Findings for the African and Middle Eastern region, meanwhile, are based on a much smaller data set compared to the other regions. A large portion of the data comes from South Africa, which shows a much lower LGD on average than other African or Middle Eastern countries – again potentially skewing the results. Nevertheless, there is certainly no evidence that African and Middle Eastern debt is subject to greater levels of LGD – good news for corporates in the region.

A word of warning, however. Cash-rich corporates looking to buy up other companies’ debt with surplus liquidity should be aware that they are unlikely to see the same recovery rate as banks. To achieve anything like the 75% figure, they would need a diversified portfolio – made up of hundreds or even thousands of loans, across different countries, regions and industries.

Sign of the times

LGD data also varies over time in a way that suggests a relationship between it and the state of the global economy (see the LGD Downturn Report, issued in November 2017). As expected, the data set shows that default rates are inversely proportional to GDP growth rates, but, perhaps surprisingly, LGD rates are not correlated in the same way.

Indeed, though LGD does appear to be correlated with global GDP growth, it develops out of phase. The reference data set for the LGD report shows that LGD rose well ahead of the financial crisis (as observed by GDP growth and default rates) – reaching a clear peak in 2008 before dropping off during the crisis and settling down before default rates had returned to normal.

It seems, therefore, that there is a clear link between macroeconomic downturns and a rise in LGD – though it’s harder to attribute this link to any systematic factor. The data set currently covers defaults up to and including 2014, so we cannot say whether the last few years have seen an uptick in LGD that may presage a downturn in macroeconomic fortunes.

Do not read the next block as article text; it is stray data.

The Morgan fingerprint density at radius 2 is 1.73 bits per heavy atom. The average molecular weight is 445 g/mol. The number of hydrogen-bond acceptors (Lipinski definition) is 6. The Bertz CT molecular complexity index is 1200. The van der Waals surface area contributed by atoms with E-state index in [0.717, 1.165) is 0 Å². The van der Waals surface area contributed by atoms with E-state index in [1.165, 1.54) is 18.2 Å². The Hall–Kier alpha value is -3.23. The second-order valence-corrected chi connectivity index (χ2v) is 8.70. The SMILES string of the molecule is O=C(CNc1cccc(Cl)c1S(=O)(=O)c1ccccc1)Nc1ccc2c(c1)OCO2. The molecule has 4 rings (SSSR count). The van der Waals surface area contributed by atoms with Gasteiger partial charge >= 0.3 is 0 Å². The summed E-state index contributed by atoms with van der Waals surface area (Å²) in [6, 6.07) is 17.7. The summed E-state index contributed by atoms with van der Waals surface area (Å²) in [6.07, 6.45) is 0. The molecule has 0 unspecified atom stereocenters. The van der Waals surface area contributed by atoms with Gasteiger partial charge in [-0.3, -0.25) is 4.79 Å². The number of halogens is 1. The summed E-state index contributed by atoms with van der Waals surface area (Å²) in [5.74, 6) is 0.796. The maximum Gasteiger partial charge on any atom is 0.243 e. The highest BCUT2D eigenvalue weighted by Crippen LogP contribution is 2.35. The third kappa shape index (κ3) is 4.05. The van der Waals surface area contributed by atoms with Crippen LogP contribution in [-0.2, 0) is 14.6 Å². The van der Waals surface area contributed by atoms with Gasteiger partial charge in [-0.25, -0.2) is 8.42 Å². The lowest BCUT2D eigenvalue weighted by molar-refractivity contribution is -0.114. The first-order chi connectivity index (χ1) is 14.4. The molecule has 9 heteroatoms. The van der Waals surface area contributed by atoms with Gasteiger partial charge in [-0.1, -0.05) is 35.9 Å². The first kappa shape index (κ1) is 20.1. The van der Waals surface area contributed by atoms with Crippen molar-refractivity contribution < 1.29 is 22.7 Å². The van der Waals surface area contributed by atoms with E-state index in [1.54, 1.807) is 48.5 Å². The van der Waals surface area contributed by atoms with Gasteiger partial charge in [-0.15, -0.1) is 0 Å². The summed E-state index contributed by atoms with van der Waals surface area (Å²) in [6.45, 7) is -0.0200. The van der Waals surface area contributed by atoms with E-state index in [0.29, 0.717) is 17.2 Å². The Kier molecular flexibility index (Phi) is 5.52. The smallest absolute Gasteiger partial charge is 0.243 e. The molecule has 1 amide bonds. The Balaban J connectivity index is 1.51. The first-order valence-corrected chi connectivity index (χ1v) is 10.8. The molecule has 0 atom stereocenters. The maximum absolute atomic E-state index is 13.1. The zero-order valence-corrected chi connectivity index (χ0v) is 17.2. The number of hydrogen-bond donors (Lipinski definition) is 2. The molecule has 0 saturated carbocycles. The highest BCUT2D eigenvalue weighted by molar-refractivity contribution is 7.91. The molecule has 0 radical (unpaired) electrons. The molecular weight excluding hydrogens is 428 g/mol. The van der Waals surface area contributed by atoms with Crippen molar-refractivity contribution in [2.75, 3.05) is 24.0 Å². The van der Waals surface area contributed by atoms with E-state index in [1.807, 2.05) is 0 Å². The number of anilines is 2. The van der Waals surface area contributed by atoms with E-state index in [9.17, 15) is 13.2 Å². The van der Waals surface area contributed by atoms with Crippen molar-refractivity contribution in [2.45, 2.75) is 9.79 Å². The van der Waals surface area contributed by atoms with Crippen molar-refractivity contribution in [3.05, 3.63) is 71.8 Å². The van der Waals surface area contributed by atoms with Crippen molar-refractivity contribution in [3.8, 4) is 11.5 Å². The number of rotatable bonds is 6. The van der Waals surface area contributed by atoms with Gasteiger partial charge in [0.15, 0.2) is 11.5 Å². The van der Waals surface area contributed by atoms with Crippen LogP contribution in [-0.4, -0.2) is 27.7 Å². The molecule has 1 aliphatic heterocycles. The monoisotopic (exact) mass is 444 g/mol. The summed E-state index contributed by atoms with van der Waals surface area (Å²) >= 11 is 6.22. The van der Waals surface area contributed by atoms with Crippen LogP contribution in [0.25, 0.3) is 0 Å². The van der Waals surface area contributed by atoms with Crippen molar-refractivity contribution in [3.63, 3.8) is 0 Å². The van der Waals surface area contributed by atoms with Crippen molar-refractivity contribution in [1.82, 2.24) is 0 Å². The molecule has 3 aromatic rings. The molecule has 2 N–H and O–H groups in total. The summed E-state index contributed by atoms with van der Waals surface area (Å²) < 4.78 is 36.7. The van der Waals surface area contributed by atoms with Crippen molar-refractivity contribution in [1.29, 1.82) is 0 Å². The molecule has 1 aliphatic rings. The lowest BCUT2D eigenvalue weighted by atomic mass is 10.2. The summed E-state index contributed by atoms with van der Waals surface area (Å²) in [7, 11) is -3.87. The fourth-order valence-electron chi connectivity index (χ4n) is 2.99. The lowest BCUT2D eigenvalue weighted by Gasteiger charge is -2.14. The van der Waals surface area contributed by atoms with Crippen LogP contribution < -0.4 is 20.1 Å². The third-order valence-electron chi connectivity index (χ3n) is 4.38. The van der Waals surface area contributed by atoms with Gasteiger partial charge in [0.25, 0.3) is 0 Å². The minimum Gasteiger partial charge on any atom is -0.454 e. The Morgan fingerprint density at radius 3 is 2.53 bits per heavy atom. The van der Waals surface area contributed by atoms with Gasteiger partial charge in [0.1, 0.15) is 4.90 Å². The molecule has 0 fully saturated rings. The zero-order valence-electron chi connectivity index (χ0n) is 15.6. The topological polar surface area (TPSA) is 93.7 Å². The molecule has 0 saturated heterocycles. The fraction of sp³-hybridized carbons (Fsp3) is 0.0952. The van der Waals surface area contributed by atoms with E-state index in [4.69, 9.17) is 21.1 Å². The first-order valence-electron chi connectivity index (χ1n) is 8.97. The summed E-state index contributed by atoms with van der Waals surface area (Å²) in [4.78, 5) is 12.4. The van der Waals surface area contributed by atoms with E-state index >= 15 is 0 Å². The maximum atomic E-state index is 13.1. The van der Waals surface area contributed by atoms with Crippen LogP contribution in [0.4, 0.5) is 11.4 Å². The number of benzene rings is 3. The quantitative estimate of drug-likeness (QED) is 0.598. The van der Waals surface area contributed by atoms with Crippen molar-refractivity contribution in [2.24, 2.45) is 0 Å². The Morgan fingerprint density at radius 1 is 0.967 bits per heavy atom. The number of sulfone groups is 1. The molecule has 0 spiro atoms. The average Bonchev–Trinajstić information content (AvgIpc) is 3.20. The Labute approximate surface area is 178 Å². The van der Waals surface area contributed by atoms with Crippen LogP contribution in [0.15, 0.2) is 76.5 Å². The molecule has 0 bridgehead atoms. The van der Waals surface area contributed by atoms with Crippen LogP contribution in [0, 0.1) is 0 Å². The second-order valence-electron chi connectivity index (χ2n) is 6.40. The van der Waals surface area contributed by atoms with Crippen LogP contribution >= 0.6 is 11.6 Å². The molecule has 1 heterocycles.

Seniority and collateral drive recovery

A key finding of the report is the importance of two factors in determining the likelihood and extent of loss for banks in the case of corporate default. The first of these is seniority: corporates can look to senior debt to convince lending banks that their investment is safe – particularly if the loan is not secured.

Data shows that senior unsecured LGD is significantly lower than subordinated unsecured debt – with banks recovering 73% of senior unsecured debt, against only 60% of subordinated unsecured. This provides strong evidence that seniority of debt plays an important role in bank recovery – making senior debt issuances from corporates a more attractive proposition.

Similarly, collateral also makes a significant difference to LGD – with an average LGD of 23% for secured debt, compared to 28% of all unsecured debt. This supports common bank lending policies, which assume that taking collateral will improve the bank’s lending position compared with an unsecured loan – a factor that is all the more important given the present concern surrounding mounting levels of corporate debt.

And with the risk of non-recovery following default rising to 40% when a loan is neither senior nor secured, providing these guarantees will be almost essential to securing favorable funding if the lending climate tightens in the coming months or years.